Shrubland Hall. |
Deep seated in a flowery vale,
Beside a woody dell,
Stood Shrubland Hall, where, says the tale,
A worthy pair did dwell.
The Children with their Parents |
Two beauteous babes this happy pair,
To crown their loves had got:
The proudest monarch on his throne,
Might envy them their lot.
The Uncle Taking the Children. |
But death, in midst of all their joys,
Did seize this loving pair,
Who, dying, left their girl and boy,
Unto an Uncle's care.
The Uncle Bribing the Ruffians |
But to their fortunes he aspired,
And to secure his prey,
How two unfeeling Ruffians hired
To take their lives away.
The Ruffians with the Children. |
These wretches, cruel, fierce and bold,
Conveyed them to a wood,
There, for the sake of filthy gold,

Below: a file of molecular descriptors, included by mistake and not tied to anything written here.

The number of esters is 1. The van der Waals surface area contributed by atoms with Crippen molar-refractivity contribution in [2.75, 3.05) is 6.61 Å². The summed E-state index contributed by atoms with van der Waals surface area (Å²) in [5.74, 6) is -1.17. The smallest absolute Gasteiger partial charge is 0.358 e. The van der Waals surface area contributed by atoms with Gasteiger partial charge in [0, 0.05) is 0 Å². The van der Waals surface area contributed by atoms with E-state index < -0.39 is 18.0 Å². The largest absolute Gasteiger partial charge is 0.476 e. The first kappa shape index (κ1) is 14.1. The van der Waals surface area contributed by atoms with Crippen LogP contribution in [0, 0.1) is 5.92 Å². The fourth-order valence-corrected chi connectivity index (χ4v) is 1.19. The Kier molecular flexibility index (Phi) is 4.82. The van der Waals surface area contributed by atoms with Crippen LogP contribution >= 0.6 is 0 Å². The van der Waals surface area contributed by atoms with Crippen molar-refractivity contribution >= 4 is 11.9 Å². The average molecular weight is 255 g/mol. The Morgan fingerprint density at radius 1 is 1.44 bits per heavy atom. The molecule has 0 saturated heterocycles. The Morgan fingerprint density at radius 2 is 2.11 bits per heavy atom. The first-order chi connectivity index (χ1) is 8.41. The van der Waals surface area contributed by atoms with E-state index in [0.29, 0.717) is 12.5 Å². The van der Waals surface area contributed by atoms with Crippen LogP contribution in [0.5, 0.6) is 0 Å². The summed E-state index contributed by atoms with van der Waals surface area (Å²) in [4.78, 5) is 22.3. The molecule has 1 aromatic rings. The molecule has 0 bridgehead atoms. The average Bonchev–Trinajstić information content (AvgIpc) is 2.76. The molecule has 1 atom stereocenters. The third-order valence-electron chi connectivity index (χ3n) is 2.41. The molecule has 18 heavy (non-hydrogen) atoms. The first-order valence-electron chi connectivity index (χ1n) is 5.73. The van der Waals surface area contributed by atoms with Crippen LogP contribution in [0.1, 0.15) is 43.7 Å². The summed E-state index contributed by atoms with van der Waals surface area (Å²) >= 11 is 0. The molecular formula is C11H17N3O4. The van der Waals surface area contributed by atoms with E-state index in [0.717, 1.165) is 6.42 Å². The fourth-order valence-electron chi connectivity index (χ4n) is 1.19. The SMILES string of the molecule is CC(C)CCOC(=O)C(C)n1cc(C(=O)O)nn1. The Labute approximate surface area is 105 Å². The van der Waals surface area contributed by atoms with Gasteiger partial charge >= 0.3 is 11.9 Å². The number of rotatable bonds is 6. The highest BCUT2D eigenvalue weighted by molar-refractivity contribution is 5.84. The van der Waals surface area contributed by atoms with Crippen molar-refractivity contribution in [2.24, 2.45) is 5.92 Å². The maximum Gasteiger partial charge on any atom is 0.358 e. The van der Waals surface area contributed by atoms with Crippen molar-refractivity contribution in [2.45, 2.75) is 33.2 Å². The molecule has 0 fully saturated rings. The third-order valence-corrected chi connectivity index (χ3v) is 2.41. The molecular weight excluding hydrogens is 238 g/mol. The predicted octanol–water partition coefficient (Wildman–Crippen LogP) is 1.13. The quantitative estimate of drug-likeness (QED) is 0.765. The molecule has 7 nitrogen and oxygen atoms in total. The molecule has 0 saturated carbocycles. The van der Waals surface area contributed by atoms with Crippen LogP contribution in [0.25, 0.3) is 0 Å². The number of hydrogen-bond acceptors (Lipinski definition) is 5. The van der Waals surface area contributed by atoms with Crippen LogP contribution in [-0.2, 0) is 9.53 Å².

To shed their infant blood.
The Ruffians Fighting. |
But one his purpose did repent,
Before the deed was done,
And slew the other Ruffian there,
Then left the babes alone.
The Children in the Wood. |
Their little hearts with terror sank,
With hunger, too, they cried,
At length upon a flowery bank
They laid them down, and died.
The Children's Death. |
The Redbreasts, in their clustering bowers,
Sung mournful on each spray,
And there with leaves and fragrant flowers,
O'erspread them as they lay.